Anglo American falls after cutting output forecasts

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Anglo American falls after cutting output forecasts
Credit: © Reuters.

By Geoffrey Smith 

Investing.com -- Anglo American (JO: AMSJ ) (LON: AAL ) stock slipped in early trading in London on Friday after the mining giant revised down its production forecasts for the next two years.

By 05:10 ET (10:10 GMT), Anglo American stock was down 1.2%.

The news means that the company is less likely to cash in on what is expected to be a generally strong period for its core commodities businesses, but also reflects uncertainties over the outlook for Chinese demand for steel as the economy shifts to a lower and less materials-intensive growth trajectory.

AA cut its forecast for production of iron ore next year by over 10% to a range of around 59 million tons, while output of metallurgical coal, the other key ingredient for the steelmaking process will total around 17.5 million tons, nearly one-quarter less than originally forecast.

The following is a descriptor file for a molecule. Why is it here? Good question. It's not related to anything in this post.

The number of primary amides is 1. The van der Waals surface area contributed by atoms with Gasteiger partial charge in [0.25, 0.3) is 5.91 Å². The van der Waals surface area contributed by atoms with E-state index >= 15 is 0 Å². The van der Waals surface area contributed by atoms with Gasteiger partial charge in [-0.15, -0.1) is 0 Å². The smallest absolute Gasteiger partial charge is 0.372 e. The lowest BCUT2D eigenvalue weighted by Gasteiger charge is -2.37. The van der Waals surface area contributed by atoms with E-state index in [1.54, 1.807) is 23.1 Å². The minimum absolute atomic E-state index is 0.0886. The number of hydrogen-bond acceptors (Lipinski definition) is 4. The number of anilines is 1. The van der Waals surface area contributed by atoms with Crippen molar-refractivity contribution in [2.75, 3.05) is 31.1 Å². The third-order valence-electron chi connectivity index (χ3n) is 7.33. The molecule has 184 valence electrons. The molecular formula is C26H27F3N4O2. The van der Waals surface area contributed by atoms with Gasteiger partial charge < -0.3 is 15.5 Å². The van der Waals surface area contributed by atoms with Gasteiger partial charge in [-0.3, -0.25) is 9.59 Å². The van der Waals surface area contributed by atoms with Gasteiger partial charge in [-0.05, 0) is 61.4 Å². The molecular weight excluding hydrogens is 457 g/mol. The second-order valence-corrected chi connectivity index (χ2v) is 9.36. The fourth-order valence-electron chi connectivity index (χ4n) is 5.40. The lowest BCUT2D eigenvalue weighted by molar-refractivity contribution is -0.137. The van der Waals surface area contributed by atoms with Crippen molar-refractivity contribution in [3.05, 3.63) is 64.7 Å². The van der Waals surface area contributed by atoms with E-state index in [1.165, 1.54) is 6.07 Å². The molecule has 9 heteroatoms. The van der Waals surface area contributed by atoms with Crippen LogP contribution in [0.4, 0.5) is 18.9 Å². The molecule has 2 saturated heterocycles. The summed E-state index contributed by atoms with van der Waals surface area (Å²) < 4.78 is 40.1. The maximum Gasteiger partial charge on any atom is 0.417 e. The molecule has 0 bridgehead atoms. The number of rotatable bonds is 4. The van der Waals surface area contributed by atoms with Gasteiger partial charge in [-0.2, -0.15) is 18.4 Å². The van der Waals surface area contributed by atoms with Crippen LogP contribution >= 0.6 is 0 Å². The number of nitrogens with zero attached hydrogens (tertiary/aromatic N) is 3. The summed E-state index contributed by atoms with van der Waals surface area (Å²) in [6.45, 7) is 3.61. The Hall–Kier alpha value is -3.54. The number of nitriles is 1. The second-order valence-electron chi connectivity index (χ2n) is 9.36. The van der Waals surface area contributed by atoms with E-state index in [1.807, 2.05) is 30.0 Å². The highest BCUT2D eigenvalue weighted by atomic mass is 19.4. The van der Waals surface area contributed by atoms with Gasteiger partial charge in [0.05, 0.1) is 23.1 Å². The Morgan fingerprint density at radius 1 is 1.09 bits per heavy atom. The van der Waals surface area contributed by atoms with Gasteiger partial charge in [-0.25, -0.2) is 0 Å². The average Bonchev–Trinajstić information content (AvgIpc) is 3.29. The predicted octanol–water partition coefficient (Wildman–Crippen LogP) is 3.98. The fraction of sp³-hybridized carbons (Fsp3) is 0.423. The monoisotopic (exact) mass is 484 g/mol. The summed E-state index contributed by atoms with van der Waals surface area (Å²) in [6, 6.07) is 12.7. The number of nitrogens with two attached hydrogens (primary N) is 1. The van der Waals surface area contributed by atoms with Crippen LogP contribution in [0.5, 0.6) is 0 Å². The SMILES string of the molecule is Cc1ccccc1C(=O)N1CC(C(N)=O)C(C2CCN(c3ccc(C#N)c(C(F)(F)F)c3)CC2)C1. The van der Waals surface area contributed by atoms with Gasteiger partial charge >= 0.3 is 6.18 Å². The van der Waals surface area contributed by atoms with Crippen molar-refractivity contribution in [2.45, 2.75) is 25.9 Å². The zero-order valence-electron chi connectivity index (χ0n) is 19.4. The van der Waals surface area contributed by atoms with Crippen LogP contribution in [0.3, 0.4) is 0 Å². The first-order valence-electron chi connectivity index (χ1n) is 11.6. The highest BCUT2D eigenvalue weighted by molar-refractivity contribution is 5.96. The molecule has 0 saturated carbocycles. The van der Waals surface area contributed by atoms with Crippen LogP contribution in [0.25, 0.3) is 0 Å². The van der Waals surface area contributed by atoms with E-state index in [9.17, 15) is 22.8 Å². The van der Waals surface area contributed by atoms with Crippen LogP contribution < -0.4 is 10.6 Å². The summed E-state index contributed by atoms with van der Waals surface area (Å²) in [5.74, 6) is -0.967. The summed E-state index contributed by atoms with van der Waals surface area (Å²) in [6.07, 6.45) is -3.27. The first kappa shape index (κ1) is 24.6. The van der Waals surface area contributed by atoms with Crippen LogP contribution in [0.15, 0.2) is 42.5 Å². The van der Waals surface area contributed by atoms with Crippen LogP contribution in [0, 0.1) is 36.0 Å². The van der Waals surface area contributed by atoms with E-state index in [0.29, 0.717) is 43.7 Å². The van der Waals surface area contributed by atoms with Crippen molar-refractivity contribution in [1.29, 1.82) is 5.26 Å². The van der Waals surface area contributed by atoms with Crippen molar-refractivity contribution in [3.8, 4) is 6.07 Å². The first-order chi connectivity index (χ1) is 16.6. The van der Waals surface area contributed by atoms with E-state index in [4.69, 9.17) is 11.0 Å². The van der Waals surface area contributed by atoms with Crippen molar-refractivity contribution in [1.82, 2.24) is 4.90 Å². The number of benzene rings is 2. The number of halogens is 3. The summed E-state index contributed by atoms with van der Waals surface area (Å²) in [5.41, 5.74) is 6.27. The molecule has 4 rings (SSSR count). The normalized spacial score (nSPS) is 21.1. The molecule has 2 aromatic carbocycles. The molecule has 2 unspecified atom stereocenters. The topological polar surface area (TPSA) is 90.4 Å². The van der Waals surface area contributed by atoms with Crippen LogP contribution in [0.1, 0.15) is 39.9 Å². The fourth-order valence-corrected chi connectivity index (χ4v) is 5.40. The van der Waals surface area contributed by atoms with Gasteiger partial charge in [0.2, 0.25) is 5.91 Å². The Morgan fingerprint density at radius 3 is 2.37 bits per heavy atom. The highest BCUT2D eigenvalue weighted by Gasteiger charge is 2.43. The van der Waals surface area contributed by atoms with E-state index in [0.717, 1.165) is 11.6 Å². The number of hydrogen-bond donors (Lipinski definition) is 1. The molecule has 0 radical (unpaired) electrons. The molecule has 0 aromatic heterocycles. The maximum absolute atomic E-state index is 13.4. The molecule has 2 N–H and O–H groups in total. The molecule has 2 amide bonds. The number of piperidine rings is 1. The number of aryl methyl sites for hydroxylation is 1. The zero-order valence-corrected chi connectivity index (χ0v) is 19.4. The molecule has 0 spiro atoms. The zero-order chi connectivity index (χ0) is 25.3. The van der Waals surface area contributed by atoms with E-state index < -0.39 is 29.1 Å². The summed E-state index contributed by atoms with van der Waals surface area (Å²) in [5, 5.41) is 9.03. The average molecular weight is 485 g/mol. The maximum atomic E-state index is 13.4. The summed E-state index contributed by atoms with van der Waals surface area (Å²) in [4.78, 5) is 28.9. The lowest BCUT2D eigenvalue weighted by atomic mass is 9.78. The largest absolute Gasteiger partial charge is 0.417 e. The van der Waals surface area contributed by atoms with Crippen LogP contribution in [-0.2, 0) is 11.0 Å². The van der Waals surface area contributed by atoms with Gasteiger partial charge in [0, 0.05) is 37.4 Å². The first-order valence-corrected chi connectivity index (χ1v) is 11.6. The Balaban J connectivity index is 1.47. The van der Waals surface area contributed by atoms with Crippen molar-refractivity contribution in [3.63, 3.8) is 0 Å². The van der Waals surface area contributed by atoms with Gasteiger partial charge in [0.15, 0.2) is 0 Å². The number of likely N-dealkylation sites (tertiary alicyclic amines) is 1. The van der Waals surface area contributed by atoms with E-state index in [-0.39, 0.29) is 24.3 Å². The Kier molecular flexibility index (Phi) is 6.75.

It also cut its copper output forecast by some 8% to a range around 885,000 tons, citing the likelihood of lower ore grades. The company has upgraded copper in its strategic priorities in recent years, hoping to take advantage of the trend toward the electrification of mobility. Its Quellaveco mine in Peru produced its first ore this year and the ramp-up there next year will represent a large part of a 5% rise in overall production. Quellaveco's output is expected to reach full capacity by the middle of next year.

Overall output this year is likely to decline around 3%, due to problems in the first half with COVID-19 that hit its operations in South America and South Africa particularly badly. COVID has contributed substantially to an overall rise of 16% in unit operating costs in the year. The group sees that moderating to only 3% next year, helped by the ramp-up at Quellaveco.

COVID-related problems eased in the second half, allowing the company to raise production by some 19% in the second half of the year.  Even so, the company has scaled back in South Africa, deferring investments in new facilities at its platinum group metals (PGM) mines. As a result, AA trimmed its output forecast for PGMs by half a million ounces in both of the next two years, a cut of around 11.6% from the previous baseline.

By contrast, it is set to invest around $1.3 billion in a new potash mine in England over the next two years, the centerpiece of a shift into crop nutrients. Potash prices have skyrocketed this year due to uncertainty over the outlook from key suppliers Russia and Belarus.

 

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